After publishing the editorial Pigs in Canada, a week ago Sunday, the staunch defender of Philippine Cultural Identity in a Multicultural World, Philippine Daily Inquirer today devotes an entire printed page, their Monday Talk of the Town series, as a kind of big character manifesto on a supposed world wide cause celebre among Filipinos. Hat Tip to Dom Cimafranca, the Village Idiot Savant who pointed these out and produces his own deliciously wicked reductio ad absurdum of the multiculturalist manifestae, of which there were three:
The first, Multiculturalism and the Filipino is the "straw-man" that pretends to lay out the "facts" of the case, which, like the editorial which spawned it, is completely one-sided, presenting only the mother's version of conversations and events as reported by one news source in Montreal. PDI left out this statement from the School Commission (PDF) that oversees the Ecole Lalande school...
To Students, Parents and Citizens, The Commission scolaire Marguerite-Bourgeoys – CSMB – is writing this letter in order to reinsure its 45,000 students, their parents, and all the citizens within its territory that the School Board fully respects the culture, the customs and the practices of all its constituents. In fact, the CSMB has representatives from no less than 197 different countries attending its 88 different schools.We are very proud of this diversity, which not only represents a source of awe, but also a challenge to ensure our harmonious cohabitation on a daily basis. The CSMB would also like to use this space to support the principal, the staff and the school team of Lalande primary school inI wonder why PDI did not mention any of this statement at all despite the fact that John Nery of Inq7.net on his Newsstand Blog links to it because he received it by email last Friday. Just like the editorial that kicked this all of at PDI, the Talk of the Town Series is written from a perspective that has not taken all the facts or versions of the matter into account.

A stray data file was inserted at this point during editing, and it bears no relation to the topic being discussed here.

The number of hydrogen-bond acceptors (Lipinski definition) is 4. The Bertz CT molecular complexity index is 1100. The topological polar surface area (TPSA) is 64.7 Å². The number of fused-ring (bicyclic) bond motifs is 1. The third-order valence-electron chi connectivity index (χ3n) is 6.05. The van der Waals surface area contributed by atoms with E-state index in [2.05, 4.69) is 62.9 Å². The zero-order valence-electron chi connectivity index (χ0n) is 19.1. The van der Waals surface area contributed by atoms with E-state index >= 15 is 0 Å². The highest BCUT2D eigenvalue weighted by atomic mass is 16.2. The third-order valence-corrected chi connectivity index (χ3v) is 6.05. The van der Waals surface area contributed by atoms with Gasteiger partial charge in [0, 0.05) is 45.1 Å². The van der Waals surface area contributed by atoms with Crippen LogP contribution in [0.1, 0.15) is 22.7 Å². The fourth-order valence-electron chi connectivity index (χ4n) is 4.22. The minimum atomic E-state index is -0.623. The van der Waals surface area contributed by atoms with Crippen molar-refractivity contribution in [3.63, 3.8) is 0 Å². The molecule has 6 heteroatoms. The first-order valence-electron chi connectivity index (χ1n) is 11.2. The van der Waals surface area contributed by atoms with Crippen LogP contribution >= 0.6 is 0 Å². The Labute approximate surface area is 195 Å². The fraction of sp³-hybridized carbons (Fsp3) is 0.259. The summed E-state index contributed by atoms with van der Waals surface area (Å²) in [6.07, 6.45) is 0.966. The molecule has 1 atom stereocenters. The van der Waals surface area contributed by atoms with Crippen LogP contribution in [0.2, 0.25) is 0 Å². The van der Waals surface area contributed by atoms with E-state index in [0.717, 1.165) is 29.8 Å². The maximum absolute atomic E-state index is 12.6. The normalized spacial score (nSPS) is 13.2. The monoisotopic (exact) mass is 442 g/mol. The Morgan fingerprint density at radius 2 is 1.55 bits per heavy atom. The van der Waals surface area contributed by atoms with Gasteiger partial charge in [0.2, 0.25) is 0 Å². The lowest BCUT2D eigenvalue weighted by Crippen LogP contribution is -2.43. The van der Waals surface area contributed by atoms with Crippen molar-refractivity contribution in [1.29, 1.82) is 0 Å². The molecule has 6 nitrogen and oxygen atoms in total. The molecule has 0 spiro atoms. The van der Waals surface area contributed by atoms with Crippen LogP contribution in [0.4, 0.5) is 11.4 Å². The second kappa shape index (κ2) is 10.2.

/ Roxboro, who have been overwhelmed in the last few weeks by the turmoil caused by the way an educational intervention involving a student during the noon lunch hour was handled. Both the staff and the principal of the school felt and feel that they have been directly challenged and are hurt by the comments and the intentions that have been imputed against them. The CSMB must also point out that the educational intervention in question was not aimed in any way at the practices of any cultural community. It was strictly limited to the way a child was consuming lunch on that particular day and had nothing to do with the way of eating or the utensils used. The CSMB has invited the parents of the pupil to enter a dialogue to clarify the facts, the misunderstandings and the interpretations. It has wishes to intervene thoughtfully and soberly on this issue. It must first and foremost be remembered that the disclosure of any information regarding the students that have been entrusted to its charge may constitute a breach of confidentiality. Its overriding concern is to preserve a respectful educational link with the child and openness to dialogue with the parents. We trust that this information will shed light on the issue and demonstrate to all our sincere concern. Pierrefonds